Spring Camping

Sugar Loaf
Sonoma County, California
I sat on a bench in silence looking at this view, this afternoon. Well, I was quiet, the birds were singing, and gathering around the narrow running creek a few feet from my spot. 
As I sat quietly listening to the bluebirds, admiring the flashes of blue wings coloring the dark tree branches above me, I thought about camping. And how beautiful and inviting the camping spots are up here on this mountain so close to my home base. Driving into the park this afternoon, I noted the ring of campsites, just a few slots set up with tents, vans and camping supplies. The ranger station, the camp store serving free hot chocolate and last minute grocery items, and the easy to moderate hiking trails through-out the park left me with a sense of safety and ease.
Maybe, just maybe, I could try camping alone. I felt a bit of excitement, then the grief, guilt and sadness hit me. Can I really do this? Is it okay to think about camping, staying overnight by myself under the stars, setting up camp without Scott. I let the feelings of loss and tiny sparks of hope run through my body.
After an hour of sitting, I hiked the meadow trail to a small running creek thick with burnt trees (from one of the recent fires), blackberry bushes, poison oak, and brush. I found a rock and sat for awhile watching the birds fly away to the trees on the other side of the water, a grey squirrel barked from a distance, a pair of blue jays skipped branches above me.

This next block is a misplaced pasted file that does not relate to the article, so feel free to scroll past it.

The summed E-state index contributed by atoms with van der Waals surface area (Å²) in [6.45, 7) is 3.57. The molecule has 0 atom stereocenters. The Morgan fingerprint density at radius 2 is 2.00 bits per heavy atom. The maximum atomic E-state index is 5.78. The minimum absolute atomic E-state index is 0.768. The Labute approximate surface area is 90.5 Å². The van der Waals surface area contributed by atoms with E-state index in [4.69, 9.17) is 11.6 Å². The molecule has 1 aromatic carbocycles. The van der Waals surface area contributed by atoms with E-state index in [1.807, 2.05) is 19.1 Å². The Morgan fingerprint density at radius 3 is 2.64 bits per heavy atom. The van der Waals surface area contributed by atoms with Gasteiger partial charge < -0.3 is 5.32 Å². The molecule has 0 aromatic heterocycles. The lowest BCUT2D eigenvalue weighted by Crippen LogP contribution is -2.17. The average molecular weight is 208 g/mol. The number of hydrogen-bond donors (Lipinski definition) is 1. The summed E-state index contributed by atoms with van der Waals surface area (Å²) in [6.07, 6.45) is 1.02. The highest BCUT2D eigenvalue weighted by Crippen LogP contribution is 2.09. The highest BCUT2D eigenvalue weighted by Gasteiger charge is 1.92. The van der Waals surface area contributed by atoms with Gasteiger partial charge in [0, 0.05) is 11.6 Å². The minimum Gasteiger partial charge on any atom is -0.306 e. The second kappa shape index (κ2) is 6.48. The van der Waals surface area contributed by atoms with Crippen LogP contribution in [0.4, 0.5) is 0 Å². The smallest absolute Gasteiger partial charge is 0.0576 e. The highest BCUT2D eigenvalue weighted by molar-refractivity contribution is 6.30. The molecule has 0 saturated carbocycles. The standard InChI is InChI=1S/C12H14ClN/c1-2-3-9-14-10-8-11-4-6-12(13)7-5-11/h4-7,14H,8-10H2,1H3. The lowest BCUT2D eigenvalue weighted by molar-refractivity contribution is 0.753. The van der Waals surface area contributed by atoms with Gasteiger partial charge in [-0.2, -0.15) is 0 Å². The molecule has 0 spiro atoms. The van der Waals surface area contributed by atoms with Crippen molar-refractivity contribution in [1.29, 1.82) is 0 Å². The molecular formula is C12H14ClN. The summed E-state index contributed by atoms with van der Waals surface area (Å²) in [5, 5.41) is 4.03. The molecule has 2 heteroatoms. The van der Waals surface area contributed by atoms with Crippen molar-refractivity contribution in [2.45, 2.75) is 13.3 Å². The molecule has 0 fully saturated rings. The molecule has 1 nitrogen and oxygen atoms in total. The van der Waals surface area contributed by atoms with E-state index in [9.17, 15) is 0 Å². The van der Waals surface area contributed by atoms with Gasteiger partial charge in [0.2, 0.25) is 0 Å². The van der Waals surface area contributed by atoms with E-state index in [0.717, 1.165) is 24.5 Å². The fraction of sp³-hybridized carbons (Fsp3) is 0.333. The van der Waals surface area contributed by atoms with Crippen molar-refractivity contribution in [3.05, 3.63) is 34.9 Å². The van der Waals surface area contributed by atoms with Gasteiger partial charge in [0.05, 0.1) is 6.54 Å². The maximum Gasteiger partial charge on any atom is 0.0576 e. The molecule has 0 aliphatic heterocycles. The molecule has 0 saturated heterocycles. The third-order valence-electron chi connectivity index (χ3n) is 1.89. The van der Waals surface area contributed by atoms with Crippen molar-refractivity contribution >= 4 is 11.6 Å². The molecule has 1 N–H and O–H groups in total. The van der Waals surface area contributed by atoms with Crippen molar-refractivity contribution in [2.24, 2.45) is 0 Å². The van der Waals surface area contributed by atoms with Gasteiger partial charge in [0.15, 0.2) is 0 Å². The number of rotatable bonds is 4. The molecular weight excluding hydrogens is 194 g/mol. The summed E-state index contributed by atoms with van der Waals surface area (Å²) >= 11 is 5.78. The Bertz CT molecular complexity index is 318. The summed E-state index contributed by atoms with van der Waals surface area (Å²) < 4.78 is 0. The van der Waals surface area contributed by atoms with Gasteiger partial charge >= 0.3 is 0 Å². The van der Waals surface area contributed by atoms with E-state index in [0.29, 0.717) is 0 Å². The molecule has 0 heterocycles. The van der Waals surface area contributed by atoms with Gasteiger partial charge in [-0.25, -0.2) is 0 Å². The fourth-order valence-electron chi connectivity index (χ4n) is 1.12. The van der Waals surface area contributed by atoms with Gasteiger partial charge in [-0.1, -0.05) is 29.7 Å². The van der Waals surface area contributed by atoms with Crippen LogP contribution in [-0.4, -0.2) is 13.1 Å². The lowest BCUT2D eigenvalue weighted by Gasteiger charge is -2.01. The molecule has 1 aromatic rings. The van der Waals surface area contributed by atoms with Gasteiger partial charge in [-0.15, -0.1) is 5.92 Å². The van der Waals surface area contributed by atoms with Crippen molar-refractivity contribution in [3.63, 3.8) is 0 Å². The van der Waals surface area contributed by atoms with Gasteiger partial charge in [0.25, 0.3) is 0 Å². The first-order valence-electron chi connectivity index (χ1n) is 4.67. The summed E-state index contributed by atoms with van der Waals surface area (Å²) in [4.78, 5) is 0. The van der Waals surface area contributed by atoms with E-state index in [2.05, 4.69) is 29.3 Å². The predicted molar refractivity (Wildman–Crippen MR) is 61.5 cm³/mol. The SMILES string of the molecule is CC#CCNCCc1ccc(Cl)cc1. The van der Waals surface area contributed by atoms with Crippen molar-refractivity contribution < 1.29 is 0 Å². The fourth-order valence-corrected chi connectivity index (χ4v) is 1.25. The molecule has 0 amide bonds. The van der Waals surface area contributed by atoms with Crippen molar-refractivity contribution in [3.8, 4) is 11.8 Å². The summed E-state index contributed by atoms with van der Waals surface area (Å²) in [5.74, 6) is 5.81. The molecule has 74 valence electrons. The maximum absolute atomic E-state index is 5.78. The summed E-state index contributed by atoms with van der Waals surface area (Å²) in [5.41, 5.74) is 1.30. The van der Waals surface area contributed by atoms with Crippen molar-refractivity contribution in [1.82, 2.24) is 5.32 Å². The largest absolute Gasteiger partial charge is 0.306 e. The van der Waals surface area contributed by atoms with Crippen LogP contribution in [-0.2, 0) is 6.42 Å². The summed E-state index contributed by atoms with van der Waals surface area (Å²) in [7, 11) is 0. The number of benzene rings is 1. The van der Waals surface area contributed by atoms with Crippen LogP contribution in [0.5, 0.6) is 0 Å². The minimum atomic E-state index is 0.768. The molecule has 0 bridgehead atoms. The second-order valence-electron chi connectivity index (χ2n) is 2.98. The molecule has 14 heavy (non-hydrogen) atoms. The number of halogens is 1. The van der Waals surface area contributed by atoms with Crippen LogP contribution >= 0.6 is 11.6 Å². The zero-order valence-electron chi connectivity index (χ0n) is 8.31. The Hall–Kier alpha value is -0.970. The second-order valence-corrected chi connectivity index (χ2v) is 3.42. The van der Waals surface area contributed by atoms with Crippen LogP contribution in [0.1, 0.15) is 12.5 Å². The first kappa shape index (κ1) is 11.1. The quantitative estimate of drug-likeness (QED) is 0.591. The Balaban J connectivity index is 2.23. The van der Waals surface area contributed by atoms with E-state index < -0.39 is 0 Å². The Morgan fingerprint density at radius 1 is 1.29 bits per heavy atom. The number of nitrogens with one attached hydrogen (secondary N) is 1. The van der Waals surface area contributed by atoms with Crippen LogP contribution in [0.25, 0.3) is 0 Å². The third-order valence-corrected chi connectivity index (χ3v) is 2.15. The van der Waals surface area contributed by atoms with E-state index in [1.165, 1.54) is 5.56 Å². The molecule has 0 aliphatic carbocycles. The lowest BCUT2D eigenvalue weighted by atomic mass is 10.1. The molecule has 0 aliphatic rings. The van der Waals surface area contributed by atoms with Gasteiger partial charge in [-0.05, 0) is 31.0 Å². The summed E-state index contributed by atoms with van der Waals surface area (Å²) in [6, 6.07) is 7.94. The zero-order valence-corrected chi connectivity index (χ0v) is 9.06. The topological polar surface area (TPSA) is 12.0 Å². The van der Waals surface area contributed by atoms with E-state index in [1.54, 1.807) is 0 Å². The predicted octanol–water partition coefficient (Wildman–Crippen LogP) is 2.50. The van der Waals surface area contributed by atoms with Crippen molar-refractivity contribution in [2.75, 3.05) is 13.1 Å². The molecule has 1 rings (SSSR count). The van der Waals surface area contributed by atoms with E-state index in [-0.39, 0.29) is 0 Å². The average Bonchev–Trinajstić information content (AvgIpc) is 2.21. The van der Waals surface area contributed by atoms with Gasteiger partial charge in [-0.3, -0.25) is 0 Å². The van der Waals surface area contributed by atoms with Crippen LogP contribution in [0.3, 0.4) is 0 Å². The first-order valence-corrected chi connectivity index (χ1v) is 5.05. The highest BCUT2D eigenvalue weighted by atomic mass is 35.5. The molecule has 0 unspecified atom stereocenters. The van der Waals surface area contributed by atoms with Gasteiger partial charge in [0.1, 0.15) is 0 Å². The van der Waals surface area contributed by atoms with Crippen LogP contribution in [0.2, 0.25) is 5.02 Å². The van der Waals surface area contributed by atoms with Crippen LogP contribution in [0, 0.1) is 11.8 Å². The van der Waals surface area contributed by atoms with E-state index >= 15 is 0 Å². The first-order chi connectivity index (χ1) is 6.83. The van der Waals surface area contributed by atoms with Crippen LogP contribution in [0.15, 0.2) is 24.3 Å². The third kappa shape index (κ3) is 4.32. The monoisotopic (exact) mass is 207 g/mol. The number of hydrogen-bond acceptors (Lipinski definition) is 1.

Heading back to the car through the shade of trees, as the dirt path opened up to sunlight leading back to the parking lot, I heard a prehistoric scream behind me. I turned around and saw a large bird flapping his wings flying low towards my direction from the depth of the forest, he landed a few trees away calling again, soaring back to flight he landed in a second tree hidden from view at the creek, within moments he took flight again landing right onto the tree next to me off the trail. 
I looked up into the tree less than six feet away from me, there was the Pileated Woodpecker, the Woody Woodpecker of woodpeckers, one of Scott\’s favorites.  He gave me a knowing look from above, hopped down to the middle of the thick trunk where I could clearly see him, and started hammering away at the bark. I stood there watching him for a long while until he gradually made his way up the tree limbs disappearing into the bright rays of sunlight.
I felt his message call to my spirit \”get to work\”
It\’s time.
When I got home, I grabbed my notebook and started a list. On the top of the paper I wrote Camping Supplies.

 

Published by As the Road Wanders

Travel Blogger and Traveler

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